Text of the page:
Redeeming the bones of Joseph


Like many people of my generation (I’m 68), I’m thinking about downsizing and simplifying. Each week I look at the bookshelf in my study to identify a book I might no longer need, to give away.

Last week I came upon an old prayer book, with a tattered cover and yellowed and deteriorating pages. I thought it was time for the book to be placed in the genizah at my synagogue.  (A genizah is a closet or a box where used paper, prayer books and ritual objects that are considered sacred are collected. The general rule is that anything dealing with sacred subjects should be placed in a genizah, rather than thrown out. Most synagogues clean out their genizot every few years, and bury the contents in a Jewish cemetery as a sign of reverence and respect.) 

I quickly perused the tattered, dusty, old siddur and saw that written on the frontpiece was a dedication to my father on the occasion of his Bar Mitzvah, in 5694 in the Hebrew calendar (1934).  Suddenly, I remembered a story in Parshat Beshallach, in the Book of Exodus, which takes place just before the Israelites fled Egypt. “And Moses took the bones of Joseph with him, for Joseph had made the children of Israel swear, ‘God will be sure to take notice of you: then you shall carry up my bones from here with you.’ ”

Jewish tradition teaches that on the night we left Egypt, the Holy One told Moses to instruct the Israelites to borrow objects of gold and silver from their Egyptian neighbors. As the Israelites grabbed the booty of Egypt, Moses suddenly remembered that he had to carry the bones of Joseph with him.  But Moses did not know where Joseph’s bones were buried, and he knew that the Israelites could not leave Egypt without them.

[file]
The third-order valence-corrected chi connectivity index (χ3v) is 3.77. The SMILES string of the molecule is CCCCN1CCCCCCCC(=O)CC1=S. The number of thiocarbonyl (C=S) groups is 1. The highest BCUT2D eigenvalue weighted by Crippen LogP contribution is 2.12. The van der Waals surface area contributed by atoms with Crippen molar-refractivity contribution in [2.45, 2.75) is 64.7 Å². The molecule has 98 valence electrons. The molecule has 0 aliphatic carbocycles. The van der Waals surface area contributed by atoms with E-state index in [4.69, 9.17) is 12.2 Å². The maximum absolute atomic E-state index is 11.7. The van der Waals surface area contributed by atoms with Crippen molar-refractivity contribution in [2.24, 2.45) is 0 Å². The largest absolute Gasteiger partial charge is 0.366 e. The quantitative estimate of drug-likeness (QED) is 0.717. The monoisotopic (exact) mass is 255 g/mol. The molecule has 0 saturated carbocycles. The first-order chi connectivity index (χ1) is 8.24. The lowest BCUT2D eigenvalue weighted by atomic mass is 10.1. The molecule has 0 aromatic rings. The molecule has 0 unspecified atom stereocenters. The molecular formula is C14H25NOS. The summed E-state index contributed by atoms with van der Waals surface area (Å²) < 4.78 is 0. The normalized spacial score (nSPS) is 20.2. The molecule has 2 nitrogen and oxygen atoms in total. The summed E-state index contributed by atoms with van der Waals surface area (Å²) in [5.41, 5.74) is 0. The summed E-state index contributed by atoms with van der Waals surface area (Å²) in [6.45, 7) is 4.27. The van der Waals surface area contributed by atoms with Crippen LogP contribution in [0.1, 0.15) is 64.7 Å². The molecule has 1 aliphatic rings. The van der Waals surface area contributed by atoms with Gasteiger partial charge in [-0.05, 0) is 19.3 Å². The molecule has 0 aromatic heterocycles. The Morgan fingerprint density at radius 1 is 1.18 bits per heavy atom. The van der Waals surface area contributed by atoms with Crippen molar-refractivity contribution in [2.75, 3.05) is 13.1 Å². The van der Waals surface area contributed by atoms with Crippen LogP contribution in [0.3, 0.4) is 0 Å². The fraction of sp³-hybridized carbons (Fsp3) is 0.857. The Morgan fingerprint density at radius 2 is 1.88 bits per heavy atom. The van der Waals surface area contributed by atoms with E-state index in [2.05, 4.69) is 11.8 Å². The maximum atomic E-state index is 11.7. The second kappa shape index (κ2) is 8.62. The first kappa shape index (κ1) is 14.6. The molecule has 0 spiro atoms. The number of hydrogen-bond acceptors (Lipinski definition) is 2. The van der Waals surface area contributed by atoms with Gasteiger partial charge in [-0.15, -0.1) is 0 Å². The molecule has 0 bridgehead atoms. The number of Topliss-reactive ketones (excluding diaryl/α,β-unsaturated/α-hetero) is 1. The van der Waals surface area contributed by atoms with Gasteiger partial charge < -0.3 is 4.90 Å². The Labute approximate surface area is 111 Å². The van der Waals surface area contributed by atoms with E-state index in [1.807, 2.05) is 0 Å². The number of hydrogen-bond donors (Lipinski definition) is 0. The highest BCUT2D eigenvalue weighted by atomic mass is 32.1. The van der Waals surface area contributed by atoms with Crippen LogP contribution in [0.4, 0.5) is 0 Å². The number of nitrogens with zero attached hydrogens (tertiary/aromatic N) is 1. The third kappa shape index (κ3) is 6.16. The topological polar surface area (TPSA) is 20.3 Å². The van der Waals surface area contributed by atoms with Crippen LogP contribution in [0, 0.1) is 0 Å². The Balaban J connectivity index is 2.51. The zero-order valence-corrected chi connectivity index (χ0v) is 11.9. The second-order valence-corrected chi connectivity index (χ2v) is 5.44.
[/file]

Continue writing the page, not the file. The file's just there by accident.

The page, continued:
The midrash (Mechilta) teaches that Moses searched in vain for the coffin of Joseph for three days and nights. Finally, he consulted with Serach, the daughter of Asher, the niece of Joseph, a survivor of that generation, who told Moses where Joseph was buried.

She took Moses to the banks of the Nile, and she told him that the Egyptians had sunk Joseph’s lead coffin in the Nile so that its waters would be blessed. Moses stood on the banks of the river and cried out to the waters: “Joseph, Joseph, the time has come Joseph. The time has come to redeem the oath that you extracted from your brothers. It’s time to go home.”

With those words, the coffin floated to the surface, and Moses placed it on his shoulders and walked off into the wilderness. 

A generation later, after the Israelites entered the Promised Land, Joseph’s bones were buried in Shechem, in the shadow of the place he had been sold into slavery. The bones could only be buried after Joshua died, and right before Eleazar, the son of Aaron, dies, which teaches us that an entire generation must sometimes pass on before we can completely deal with that which is carried over from the past.

To carry bones is to possess the sacred; to bury the bones means getting on with life.

I can’t help but think that the tattered siddur from my father’s Bar Mitzvah is like the bones of Joseph. This siddur holds sacred memories.  Perhaps an essential element of Jewish life is a quest for the bones of Joseph. Sometimes those bones come in the form of text, or ritual, or melody, or holy experiences, or holy people. 

In the Talmud (Sota 13a), Rabbi Meir suggests that Moses was not alone in redeeming the bones of Joseph. Each tribe had to take the bones of their own tribal parents with them – for it is through our families that we redeem the bones of Joseph.

I looked at the siddur and decided it was certainly not destined for the genizah.  I am going to proudly pass it on to my children, along with stories about their Papa Paul.

ALAN FLAM is retired and serves on the steering committee of the Interfaith Coalition to Reduce Poverty and is the organizer and rabbi for Soulful Shabbat, a Saturday morning service that emphasizes silence, chanting, gentle stretching and meditation along with traditional davening and Torah study. He can be reached at

Flam, D'var Torah